Blue and Green Pigments Don’t Exist in the Human Iris, So How Do Some People Have Blue and Green Eyes?
Eye color is a function of pigmentation both at the back of the iris (iris pigment epithelium) and in its stroma (the front of the iris), as well as the density of the cells in the stroma. In most cases these factors, and hence eye color, are determined by genetics with potentially as many as 15 different genes identified to date seeming to affect the ultimate coloring in some way.
However, contrary to what you might think, blue and green pigment do not exist in the human ocular fluid or iris. In fact, only a couple of pigments are involved in eye color: melanin (brown) and lipchrome (yellow). Aside from potential extreme albinism cases, all eyes have some amount of melanin in the back of the iris, although not all eyes have lipochrome.
For brown eyes, there is high concentration of melanin in the back of the iris as well as in its stroma. The result is the melanin absorbing both short and long wavelengths of light from across the visible spectrum, with the density of melanin in these two layers ultimately determine the shade of brown, which in extreme cases can appear near black.
On top of the melanin, amber eyes get their color from the added presence of lipochrome in the stroma.
As we said earlier, blue and green pigments do not play a role in human eye color. So how does anyone have blue or green eyes? Well, the remaining human eye colors, including blue and green, are in part a trick of the light.
With blue eyes, there is a fair amount of melanin in the back of the iris, but relatively little melanin within the stroma, making it translucent, with light getting scattered around when it encounters this layer. This scattering occurs more at the shorter wavelengths of light, most relevant here being blue, while longer wavelengths are typically passed through and ultimately absorbed by the melanin at the back of the iris.
The net result is the eye appearing blue, even though if you were to dissect the eye in question, you’d see the person physically had brown eyes. This same type of thing is more or less what’s happening in the sky when sunlight is scattered in the atmosphere, making it appear blue, even though if the light from the Sun was not being scattered or absorbed in the atmosphere, the sky would look similar to the way it does at night in the day time.
Grey eyes work almost exactly like blue eyes, with a good amount of melanin at the back of the iris absorbing the longer wavelengths, but little within the stroma. The reason these people’s eyes don’t appear blue is thought to be due to larger deposits of collagen that cause a different kind of scattering that isn’t as frequency dependent. This type of scattering is basically what is happening when water droplets in clouds cause them to look some shade of grey.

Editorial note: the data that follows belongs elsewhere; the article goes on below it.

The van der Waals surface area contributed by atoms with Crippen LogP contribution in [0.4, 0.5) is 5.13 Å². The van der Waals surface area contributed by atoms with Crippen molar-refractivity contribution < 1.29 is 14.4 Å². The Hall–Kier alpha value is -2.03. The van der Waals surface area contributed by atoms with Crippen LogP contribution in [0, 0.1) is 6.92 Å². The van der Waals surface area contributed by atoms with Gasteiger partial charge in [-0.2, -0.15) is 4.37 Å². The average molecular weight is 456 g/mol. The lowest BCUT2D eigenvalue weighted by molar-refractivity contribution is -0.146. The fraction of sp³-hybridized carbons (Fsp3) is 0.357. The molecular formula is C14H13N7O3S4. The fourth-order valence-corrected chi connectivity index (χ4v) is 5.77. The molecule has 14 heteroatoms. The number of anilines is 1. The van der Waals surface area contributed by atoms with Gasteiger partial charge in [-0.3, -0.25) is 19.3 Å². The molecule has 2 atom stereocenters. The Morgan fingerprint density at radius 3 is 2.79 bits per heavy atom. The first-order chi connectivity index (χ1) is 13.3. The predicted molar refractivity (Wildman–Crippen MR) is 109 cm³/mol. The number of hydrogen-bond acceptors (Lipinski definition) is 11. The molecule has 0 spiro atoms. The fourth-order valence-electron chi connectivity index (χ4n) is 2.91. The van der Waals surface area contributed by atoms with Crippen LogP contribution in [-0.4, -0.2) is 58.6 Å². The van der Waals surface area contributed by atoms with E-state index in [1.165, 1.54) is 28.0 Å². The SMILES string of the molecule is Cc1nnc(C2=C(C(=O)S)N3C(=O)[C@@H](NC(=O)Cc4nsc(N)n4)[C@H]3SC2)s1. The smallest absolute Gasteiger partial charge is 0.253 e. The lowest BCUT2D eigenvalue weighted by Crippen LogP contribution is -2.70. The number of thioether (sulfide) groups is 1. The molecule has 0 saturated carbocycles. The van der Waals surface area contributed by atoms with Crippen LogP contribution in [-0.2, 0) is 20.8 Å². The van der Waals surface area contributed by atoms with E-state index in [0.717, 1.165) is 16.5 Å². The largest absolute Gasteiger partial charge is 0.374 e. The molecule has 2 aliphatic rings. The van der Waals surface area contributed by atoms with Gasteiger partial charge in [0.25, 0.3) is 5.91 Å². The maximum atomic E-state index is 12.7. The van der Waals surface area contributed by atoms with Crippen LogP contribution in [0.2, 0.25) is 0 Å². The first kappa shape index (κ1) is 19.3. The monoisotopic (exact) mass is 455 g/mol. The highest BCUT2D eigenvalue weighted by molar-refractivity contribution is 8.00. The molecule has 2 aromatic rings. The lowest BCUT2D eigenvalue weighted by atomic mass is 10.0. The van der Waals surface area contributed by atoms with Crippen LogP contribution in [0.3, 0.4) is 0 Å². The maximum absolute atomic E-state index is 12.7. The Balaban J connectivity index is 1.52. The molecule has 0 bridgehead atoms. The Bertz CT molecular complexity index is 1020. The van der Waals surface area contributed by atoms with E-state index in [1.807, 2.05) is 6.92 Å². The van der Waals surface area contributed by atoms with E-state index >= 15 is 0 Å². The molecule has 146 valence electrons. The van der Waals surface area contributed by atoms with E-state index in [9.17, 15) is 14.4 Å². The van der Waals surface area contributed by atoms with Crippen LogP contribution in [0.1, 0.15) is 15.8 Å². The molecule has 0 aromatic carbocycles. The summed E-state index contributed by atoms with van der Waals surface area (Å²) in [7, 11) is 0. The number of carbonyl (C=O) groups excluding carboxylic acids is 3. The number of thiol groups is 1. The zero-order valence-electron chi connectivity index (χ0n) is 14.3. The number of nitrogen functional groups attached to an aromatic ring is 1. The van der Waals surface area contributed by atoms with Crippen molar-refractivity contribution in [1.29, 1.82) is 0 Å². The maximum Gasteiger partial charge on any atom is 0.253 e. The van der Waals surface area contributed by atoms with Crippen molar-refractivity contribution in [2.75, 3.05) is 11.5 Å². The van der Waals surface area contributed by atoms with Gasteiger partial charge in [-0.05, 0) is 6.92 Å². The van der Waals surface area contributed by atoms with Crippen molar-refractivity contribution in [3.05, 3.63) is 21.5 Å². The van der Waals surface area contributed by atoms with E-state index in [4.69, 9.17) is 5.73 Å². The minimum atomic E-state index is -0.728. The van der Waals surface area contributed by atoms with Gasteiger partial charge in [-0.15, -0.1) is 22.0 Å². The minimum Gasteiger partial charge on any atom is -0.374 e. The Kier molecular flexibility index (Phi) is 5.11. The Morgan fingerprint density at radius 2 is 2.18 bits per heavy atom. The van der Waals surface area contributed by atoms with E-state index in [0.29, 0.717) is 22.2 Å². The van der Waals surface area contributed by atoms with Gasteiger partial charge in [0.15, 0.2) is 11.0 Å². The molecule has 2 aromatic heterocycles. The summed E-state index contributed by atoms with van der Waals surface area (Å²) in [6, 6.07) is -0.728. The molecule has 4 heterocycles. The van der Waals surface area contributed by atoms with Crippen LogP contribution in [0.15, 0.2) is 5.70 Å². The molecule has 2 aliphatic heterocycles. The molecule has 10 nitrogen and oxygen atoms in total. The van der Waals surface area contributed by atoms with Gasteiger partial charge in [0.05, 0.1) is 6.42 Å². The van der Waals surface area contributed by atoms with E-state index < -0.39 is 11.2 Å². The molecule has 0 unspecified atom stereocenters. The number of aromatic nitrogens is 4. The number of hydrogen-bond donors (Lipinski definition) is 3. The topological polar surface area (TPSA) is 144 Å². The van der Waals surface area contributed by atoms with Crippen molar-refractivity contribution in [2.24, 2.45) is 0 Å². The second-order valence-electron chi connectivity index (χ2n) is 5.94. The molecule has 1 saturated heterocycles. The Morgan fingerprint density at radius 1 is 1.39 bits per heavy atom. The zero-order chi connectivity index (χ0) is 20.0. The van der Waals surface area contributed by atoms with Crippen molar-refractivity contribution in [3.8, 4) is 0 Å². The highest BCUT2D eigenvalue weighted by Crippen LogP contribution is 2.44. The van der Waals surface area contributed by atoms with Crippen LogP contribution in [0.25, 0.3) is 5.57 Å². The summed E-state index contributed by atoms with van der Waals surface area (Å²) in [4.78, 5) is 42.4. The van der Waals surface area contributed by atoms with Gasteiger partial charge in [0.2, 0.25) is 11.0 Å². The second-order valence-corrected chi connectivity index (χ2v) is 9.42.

In contrast to blue and grey, green eyes have far less melanin at the back of the iris, so slightly less absorption; they also have some lipochrome in the stroma. As with blue and grey eyes, there is little melanin in the stroma and so a bit of light scattering helps impart a blue hue, the net result of all of this being the eye appearing some shade of green.
Hazel eyes, which can shift from brown to green, have more melanin in the anterior (front) border layer of the eye, and, like green, grey and blue eyes, scatter certain wavelengths of light resulting in a somewhat shifting eye color.
On that note, the fact that these latter hues are largely dependent on a trick of the eye, rather than, for instance, blue pigmentation, is why people with these eye colors sometimes appear to have a different eye color than they normally do. Nothing has actually changed physically in their eyes, but changing the lighting may end up changing the wavelengths and concentration of light getting scattered and absorbed, resulting in the appearance of, for instance, a normally slightly green eye looking slightly blue.
Why Some People Have Two Eye Colors
Multiple eye colors can be caused by a variety of things from genetics to various medical conditions, such as Horner’s syndrome and Waardenburg syndrome. Regardless of the underlying cause, the individual in questions ends up with a non-uniform distribution of melanin in one or both eyes.
In some cases, the individual might have two completely different colored eyes (complete heterochromia). Perhaps the most common cause of this is genetic. However, other phenomena can cause a single eye to completely change color, such as inflammation like that suffered by actress Mila Kunis, which changed the color of one of her eyes. External causes include topical medications used to treat glaucoma, potentially turning a blue eye to brown.
Another variation of heterochromia occurs where at least one eye displays two different colors throughout, sometimes with an inner ring differing from the outer coloration (central heterochromia). Another type occurs where only a portion of one eye has a different color.
As with more uniform eye coloring, in all cases the resulting eye color is largely a function of brown and yellow pigmentation and its distribution and density in the back of the iris and in its stroma.
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